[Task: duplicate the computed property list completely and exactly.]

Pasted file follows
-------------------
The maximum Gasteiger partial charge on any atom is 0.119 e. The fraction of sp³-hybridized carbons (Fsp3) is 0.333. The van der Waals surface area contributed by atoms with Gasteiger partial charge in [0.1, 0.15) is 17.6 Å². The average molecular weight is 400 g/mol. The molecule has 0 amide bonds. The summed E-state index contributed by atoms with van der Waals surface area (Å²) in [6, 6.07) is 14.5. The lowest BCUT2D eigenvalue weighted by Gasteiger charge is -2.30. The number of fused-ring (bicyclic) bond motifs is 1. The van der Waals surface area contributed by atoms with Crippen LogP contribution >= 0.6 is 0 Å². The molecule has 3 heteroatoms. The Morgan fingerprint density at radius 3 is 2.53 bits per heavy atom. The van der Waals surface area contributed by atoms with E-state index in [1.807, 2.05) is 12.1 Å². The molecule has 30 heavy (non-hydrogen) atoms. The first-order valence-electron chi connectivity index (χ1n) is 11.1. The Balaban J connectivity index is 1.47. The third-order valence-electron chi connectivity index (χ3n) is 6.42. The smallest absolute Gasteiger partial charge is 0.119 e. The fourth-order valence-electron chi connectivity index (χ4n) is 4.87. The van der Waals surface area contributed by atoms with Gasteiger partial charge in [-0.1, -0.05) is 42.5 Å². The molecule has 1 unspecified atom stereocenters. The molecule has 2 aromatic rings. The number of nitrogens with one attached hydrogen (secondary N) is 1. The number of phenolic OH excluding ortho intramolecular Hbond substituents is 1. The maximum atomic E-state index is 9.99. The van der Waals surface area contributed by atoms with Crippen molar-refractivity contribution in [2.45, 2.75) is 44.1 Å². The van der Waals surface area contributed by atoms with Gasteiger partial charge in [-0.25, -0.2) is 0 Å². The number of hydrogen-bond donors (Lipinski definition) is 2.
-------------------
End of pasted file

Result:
The maximum Gasteiger partial charge on any atom is 0.119 e. The fraction of sp³-hybridized carbons (Fsp3) is 0.333. The van der Waals surface area contributed by atoms with Gasteiger partial charge in [0.1, 0.15) is 17.6 Å². The average molecular weight is 400 g/mol. The molecule has 0 amide bonds. The summed E-state index contributed by atoms with van der Waals surface area (Å²) in [6, 6.07) is 14.5. The lowest BCUT2D eigenvalue weighted by Gasteiger charge is -2.30. The number of fused-ring (bicyclic) bond motifs is 1. The van der Waals surface area contributed by atoms with Crippen LogP contribution >= 0.6 is 0 Å². The molecule has 3 heteroatoms. The Morgan fingerprint density at radius 3 is 2.53 bits per heavy atom. The van der Waals surface area contributed by atoms with E-state index in [1.807, 2.05) is 12.1 Å². The molecule has 30 heavy (non-hydrogen) atoms. The first-order valence-electron chi connectivity index (χ1n) is 11.1. The Balaban J connectivity index is 1.47. The third-order valence-electron chi connectivity index (χ3n) is 6.42. The smallest absolute Gasteiger partial charge is 0.119 e. The fourth-order valence-electron chi connectivity index (χ4n) is 4.87. The van der Waals surface area contributed by atoms with Gasteiger partial charge in [-0.1, -0.05) is 42.5 Å². The molecule has 1 unspecified atom stereocenters. The molecule has 2 aromatic rings. The number of nitrogens with one attached hydrogen (secondary N) is 1. The number of phenolic OH excluding ortho intramolecular Hbond substituents is 1. The maximum atomic E-state index is 9.99. The van der Waals surface area contributed by atoms with Crippen molar-refractivity contribution in [2.45, 2.75) is 44.1 Å². The van der Waals surface area contributed by atoms with Gasteiger partial charge in [-0.25, -0.2) is 0 Å². The number of hydrogen-bond donors (Lipinski definition) is 2.